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One of the last days before leaving we decide to spend close to the village Omarama to explore the sights and neighborhoods of the lake Tekapo, located not far from it. Lodging, found in a tourist guide, proves to be a very hospitable country guest-house and the evening spent there - one of the most pleasing and emotional during the whole our travel around New Zealand. The host, now in his sixties, gladly hires assistants to help with his daily chores and two guys - from Israel and America - live here for two years already. We are very kindly received and accommodated in a spacious room situated on the first floor with a magnificent view of the Cook Mountain and a desert, gilded by the late afternoon sun that opens up from our windows. Later we sit out on the lawn, drink local wine and talk at length with a lady from England, who travels alone. In a pleasant and modest tone she shares her concern about excessive striving for money, prevailing in the society. "Love is what matters the most," she says. And just a single glance at the incredible beauty all around makes these simple words fall deep into ones heart and seem even so true.

There is a place, where the sky and the Earth come together and it is Lake Tekapo. Sometimes the blue sky and the blue of the water melts together, creating a truly surreal picture and only the majestic peak of the Mount Cook in the distance reminds that the horizon still exists. Here, close to the lake, in the midst of fantastic landscape, there is also a wide choice of campsites and lodgings.

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Then our way leads to Christchurch, the South Island's biggest city, and from there - by plane to Sydney. New Zealand's roads are very good, however, some of them might be closed when you least expect it - especially in the Southern Alps - due to heavy rain or avalanche threat. We did not notice any road police - not even once - while huge and rather threatening posters at roadsides remind everyone to drive safely. One of such posters on the way to Christchurch reads the following: You're a long time dead, so what's the hurry? And indeed - a wish to be more alert, to feel deeper and to capture and preserve all the magnificent beauty New Zealand's nature can offer seems more intense here than ever.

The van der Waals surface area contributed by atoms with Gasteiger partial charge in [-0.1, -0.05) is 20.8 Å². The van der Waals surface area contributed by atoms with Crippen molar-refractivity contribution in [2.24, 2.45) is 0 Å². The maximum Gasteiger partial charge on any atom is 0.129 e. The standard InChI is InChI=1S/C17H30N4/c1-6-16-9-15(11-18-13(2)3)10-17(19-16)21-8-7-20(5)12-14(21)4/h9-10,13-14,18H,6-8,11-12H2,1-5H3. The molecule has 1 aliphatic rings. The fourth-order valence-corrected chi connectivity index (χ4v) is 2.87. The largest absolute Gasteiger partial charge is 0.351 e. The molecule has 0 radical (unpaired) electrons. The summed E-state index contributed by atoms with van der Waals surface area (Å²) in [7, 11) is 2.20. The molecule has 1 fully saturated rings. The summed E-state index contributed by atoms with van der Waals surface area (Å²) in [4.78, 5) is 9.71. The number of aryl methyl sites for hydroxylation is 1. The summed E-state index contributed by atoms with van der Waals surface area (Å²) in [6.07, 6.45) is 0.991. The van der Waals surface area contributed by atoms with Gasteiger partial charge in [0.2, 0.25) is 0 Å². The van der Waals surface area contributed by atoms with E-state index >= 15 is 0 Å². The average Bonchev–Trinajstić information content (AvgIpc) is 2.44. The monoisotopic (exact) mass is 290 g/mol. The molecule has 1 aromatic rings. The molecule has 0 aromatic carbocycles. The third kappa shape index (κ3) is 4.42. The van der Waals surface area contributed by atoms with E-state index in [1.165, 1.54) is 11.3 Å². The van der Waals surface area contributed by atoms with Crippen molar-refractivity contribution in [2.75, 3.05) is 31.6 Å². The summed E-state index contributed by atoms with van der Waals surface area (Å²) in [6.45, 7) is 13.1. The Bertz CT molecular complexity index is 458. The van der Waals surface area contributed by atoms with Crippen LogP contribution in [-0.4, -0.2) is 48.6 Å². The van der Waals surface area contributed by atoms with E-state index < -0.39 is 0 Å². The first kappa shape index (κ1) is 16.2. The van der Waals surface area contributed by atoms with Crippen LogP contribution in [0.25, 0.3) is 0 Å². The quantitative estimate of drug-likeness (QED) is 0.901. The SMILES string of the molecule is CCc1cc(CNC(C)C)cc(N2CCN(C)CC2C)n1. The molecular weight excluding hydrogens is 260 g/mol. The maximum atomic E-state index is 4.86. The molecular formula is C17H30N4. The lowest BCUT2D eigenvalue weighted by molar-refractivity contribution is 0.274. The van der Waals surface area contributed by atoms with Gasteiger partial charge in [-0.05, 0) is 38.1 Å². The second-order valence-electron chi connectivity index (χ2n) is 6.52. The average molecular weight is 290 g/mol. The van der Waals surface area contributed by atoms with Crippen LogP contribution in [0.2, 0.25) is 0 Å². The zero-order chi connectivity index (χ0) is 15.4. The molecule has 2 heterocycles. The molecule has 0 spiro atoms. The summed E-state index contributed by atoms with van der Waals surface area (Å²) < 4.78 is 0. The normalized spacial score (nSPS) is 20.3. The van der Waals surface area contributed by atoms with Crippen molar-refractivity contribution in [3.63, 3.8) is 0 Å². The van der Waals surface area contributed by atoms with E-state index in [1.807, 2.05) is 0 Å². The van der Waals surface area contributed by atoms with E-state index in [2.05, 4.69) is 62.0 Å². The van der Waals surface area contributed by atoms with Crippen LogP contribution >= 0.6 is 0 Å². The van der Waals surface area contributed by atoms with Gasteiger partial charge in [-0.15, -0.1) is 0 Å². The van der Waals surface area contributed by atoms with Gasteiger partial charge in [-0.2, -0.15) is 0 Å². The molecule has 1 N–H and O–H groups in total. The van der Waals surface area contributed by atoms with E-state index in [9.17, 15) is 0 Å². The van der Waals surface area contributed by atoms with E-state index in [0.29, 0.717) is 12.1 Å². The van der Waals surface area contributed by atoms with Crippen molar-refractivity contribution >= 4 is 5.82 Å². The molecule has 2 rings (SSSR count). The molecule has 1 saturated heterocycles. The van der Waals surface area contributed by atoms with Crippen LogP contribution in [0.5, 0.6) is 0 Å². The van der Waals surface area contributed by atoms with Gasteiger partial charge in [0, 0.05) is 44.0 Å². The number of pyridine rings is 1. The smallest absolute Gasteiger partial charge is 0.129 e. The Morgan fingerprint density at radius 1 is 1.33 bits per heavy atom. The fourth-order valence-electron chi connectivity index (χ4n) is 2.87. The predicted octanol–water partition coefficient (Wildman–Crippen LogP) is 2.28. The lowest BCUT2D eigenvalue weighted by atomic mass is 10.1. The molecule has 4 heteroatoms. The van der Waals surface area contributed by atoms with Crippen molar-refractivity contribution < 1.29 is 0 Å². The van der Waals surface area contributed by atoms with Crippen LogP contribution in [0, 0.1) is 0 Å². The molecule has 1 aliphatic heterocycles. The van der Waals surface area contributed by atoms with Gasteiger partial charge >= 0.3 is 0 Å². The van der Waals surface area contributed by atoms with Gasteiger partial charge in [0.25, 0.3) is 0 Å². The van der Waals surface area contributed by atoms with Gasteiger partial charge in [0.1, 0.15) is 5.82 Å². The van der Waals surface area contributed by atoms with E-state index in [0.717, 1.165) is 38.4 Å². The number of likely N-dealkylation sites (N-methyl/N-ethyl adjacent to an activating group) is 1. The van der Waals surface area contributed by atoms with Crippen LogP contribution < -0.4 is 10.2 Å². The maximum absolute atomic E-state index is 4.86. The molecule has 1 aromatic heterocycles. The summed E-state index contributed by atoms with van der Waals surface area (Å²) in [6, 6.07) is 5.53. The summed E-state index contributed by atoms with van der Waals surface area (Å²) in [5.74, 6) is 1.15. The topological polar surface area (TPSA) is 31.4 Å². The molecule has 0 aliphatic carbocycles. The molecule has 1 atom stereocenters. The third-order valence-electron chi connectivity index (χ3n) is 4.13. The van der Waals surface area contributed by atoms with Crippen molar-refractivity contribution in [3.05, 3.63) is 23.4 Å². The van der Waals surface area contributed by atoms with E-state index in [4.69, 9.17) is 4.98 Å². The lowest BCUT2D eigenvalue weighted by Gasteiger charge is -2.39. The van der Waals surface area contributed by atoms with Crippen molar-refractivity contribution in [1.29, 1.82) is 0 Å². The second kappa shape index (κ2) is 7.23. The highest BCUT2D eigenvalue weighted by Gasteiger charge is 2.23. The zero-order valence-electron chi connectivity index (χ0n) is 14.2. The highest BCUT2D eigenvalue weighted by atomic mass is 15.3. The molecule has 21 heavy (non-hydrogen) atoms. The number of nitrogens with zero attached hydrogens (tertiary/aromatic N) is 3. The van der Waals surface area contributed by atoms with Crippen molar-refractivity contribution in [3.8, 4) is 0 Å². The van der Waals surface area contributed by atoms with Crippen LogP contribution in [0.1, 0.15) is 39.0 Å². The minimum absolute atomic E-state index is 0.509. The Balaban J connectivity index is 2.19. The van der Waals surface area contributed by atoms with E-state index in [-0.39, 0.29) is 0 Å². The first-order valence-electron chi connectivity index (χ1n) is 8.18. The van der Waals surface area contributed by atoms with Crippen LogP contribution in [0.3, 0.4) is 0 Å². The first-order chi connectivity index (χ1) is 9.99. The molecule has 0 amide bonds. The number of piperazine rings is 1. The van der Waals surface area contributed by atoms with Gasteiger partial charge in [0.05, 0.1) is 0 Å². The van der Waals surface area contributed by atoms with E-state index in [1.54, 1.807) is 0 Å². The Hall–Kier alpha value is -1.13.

Here are some ideas - traveling along the west coast of the South Island of New Zealand, you probably will reach Greymouth, a small town surrounded by mountains. Greymouth has mostly backpacker style lodgings but as elsewhere in New Zealand they of pretty high standards, clean and tidy. One of such places - Neptunes Backpackers - with lots of seafaring elements in its interior - is set up in a building of the beginning of the 20th century, once having been the chicest hotel of the town. Just step out of your window on the long balcony late at night, savor some local wine from the surrounding neighborhood - and enjoyment is guarantied.

Neptunes Backpackers
43 Gresson Street
Phone: 03 768 4425
Fax: 03 768 4425

Alpine style lodgings at the beautiful lakeside town Wanaka, in its turn, provide a much higher level of service. For example, at Mount Aspiring Hotel offers a genuine taste of wintertainment, provided that there is snow outside the windows, of course. The hotel is favored by elderly travelers, who like to sink into comfortable armchairs, sip cognac or brandy and to chat away for hours.

Mount Aspiring Hotel
109 Mount Aspiring Road
Phone: +643 443 8216
Fax: +643 443 9108